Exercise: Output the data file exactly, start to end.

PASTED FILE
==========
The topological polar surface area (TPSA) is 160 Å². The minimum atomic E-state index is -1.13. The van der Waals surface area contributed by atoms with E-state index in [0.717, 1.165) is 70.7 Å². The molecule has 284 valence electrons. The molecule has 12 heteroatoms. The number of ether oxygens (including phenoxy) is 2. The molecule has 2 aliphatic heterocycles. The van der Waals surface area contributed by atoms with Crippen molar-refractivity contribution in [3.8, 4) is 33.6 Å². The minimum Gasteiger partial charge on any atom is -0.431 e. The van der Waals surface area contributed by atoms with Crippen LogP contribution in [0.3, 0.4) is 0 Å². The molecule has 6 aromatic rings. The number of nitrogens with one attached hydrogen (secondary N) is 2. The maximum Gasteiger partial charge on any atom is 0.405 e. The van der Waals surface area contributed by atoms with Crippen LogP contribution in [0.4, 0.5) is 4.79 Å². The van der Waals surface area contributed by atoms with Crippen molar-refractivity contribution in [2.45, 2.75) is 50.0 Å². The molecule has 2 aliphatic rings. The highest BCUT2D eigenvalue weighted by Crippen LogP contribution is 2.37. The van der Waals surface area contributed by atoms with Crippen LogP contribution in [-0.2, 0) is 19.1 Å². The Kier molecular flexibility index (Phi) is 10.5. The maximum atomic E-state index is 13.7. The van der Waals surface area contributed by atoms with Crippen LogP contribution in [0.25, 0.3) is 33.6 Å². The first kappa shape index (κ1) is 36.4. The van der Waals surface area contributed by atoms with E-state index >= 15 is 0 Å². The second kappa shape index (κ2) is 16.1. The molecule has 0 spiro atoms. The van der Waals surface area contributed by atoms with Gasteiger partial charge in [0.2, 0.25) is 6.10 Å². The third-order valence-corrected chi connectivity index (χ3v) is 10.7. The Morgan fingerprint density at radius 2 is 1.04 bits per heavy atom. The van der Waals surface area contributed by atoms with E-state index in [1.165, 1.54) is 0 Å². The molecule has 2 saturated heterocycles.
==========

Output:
The topological polar surface area (TPSA) is 160 Å². The minimum atomic E-state index is -1.13. The van der Waals surface area contributed by atoms with E-state index in [0.717, 1.165) is 70.7 Å². The molecule has 284 valence electrons. The molecule has 12 heteroatoms. The number of ether oxygens (including phenoxy) is 2. The molecule has 2 aliphatic heterocycles. The van der Waals surface area contributed by atoms with Crippen molar-refractivity contribution in [3.8, 4) is 33.6 Å². The minimum Gasteiger partial charge on any atom is -0.431 e. The van der Waals surface area contributed by atoms with Crippen LogP contribution in [0.3, 0.4) is 0 Å². The molecule has 6 aromatic rings. The number of nitrogens with one attached hydrogen (secondary N) is 2. The maximum Gasteiger partial charge on any atom is 0.405 e. The van der Waals surface area contributed by atoms with Crippen LogP contribution in [0.4, 0.5) is 4.79 Å². The van der Waals surface area contributed by atoms with Crippen molar-refractivity contribution in [2.45, 2.75) is 50.0 Å². The molecule has 2 aliphatic rings. The highest BCUT2D eigenvalue weighted by Crippen LogP contribution is 2.37. The van der Waals surface area contributed by atoms with Crippen LogP contribution in [-0.2, 0) is 19.1 Å². The Kier molecular flexibility index (Phi) is 10.5. The maximum atomic E-state index is 13.7. The van der Waals surface area contributed by atoms with Crippen LogP contribution in [0.25, 0.3) is 33.6 Å². The first kappa shape index (κ1) is 36.4. The van der Waals surface area contributed by atoms with E-state index >= 15 is 0 Å². The second kappa shape index (κ2) is 16.1. The molecule has 0 spiro atoms. The van der Waals surface area contributed by atoms with Gasteiger partial charge in [0.2, 0.25) is 6.10 Å². The third-order valence-corrected chi connectivity index (χ3v) is 10.7. The Morgan fingerprint density at radius 2 is 1.04 bits per heavy atom. The van der Waals surface area contributed by atoms with E-state index in [1.165, 1.54) is 0 Å². The molecule has 2 saturated heterocycles.